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Ferguson Commission seeks complete overhaul, shrinking of municipal courts

Ferguson Commission seeks complete overhaul, shrinking of municipal courts

Ferguson Commission meeting

Rich McClure (left) and the Rev. Starsky Wilson, co-chairs of the Ferguson Commission, review some paperwork during a meeting at the Carondelet YMCA on Monday, April 27, 2015. About 75 people showed up for the meeting, the 10th time the commission has met. Photo By David Carson,

ST. LOUIS COUNTY • The Ferguson Commission is working toward a proposal that would completely overhaul St. Louis County’s municipal court system, consolidating operations and eliminating most current practices that have been labeled abusive.

A bill awaiting the governor’s signature already proposes significant reforms statewide. The Ferguson Commission’s proposal would go even further for the 81 municipal courts in St. Louis County.

Most significant under the proposal, the county’s municipal courts would be directly supervised by the Missouri Supreme Court, through the circuit court, and they would be consolidated to “an appropriate number” for the “efficient administration of justice.”

The proposal does not say what that number should be, but commission members have made it clear they think 81 is way too many.

The commission’s municipal court working group met Tuesday to hash out final details.

“This is what you do to administrate justice fairly,” said Rich McClure, a co-chairman of the Ferguson Commission, who had asked the working group to rework a previous proposal so that it incorporated consolidation.

He had said the previous version was not “transformational” enough.

A consolidation plan would inevitably draw heavy resistance from municipalities. And that opposition could reveal itself as early as the working group’s next meeting, because several key members who represent municipalities were missing from the discussion Tuesday.

One of them, Frank Vatterott, said he doesn’t believe the Missouri Supreme Court has the statutory authority to force consolidation.

“The Supreme Court can tell you how to run your court but they can’t tell you to consolidate or close your court,” he said, in a phone interview with the Post-Dispatch after the meeting.

Vatterott, the judge in Overland, declined to say whether he thought it was a good or bad idea, though, citing a need to remain neutral because he is also leading a committee of judges that is pursuing internal reforms.

T.R. Carr, one of the leaders of the working group and a former mayor of Hazelwood, was also absent but has voiced the same concern at previous meetings. Also absent were Hazelwood’s city manager, Matthew Zimmerman, and Kevin O’Keefe, a partner at the Curtis Heinz municipal law firm that represents more than 20 St. Louis County cities.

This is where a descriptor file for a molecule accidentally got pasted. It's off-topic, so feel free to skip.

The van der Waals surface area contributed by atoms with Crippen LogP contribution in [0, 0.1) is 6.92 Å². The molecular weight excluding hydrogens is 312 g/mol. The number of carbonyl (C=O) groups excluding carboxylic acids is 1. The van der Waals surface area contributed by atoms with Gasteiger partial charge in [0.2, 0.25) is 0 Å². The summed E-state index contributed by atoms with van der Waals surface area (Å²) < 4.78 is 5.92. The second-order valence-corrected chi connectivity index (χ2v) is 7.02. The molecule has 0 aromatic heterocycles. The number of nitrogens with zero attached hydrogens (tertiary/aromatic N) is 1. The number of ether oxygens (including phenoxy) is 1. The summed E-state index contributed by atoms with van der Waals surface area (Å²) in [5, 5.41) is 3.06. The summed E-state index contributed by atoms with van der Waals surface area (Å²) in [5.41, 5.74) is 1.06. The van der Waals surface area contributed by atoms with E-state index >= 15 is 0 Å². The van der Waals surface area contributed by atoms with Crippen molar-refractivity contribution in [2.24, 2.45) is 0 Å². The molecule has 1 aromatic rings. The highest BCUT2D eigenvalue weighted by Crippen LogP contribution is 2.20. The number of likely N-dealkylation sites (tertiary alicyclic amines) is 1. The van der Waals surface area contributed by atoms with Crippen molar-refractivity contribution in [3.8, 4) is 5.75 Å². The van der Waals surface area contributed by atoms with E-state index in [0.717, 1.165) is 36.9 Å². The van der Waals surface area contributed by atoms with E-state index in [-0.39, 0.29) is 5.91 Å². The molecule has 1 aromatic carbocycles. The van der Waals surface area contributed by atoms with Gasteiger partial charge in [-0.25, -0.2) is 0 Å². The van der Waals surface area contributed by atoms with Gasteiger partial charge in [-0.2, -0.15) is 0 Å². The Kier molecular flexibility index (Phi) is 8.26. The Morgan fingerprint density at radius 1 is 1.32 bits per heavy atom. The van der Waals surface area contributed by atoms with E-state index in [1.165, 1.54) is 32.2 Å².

Other major changes in the proposal include:

• Municipal courts would not be able to jail people on minor, nonviolent offenses, nor could they issue arrest warrants to people who fail to appear in court on those charges.

• Municipalities could hold someone only for four hours on a nonviolent ordinance violation out of another court.

• Some 490,000 existing warrants that have been issued in St. Louis County for failing to appear in municipal court would be erased. These warrants are a common cause for arrest and detention of individuals on minor traffic violations.

• The municipal courts would treat minor ordinance violations as civil violations, using civil debt collection systems to recoup fines and fees that are owed.

• Juveniles charged with violations that could result in jail time would be assigned an attorney.

The bill awaiting the governor’s signature eliminates “failure to appear” as a separate charge that brings additional fines, but still allows municipalities to issue arrest warrants to people who fail to show in court.

While individuals would have a hearing before a judge within 48 hours to determine whether they can be released, defendants with tickets in multiple jurisdictions could still ostensibly spend days in jail as they wait for each municipality to act in turn.

St. Louis University law professor Brendan Roediger, a member of the working group, said after the meeting that he is hopeful the remaining members will agree with the work that was done.

“I think consolidation of the municipal courts is at the core” of reform, he said. Without it, he said, “the system falls apart because there are so many moving pieces, and nobody can fully monitor” 81 courts.

The Ferguson Commission plans to send a full report to the governor this fall. Its work comes as the Missouri Supreme Court convenes its own task force for reform of the municipal courts.

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Jennifer S. Mann is a reporter for the St. Louis Post-Dispatch.

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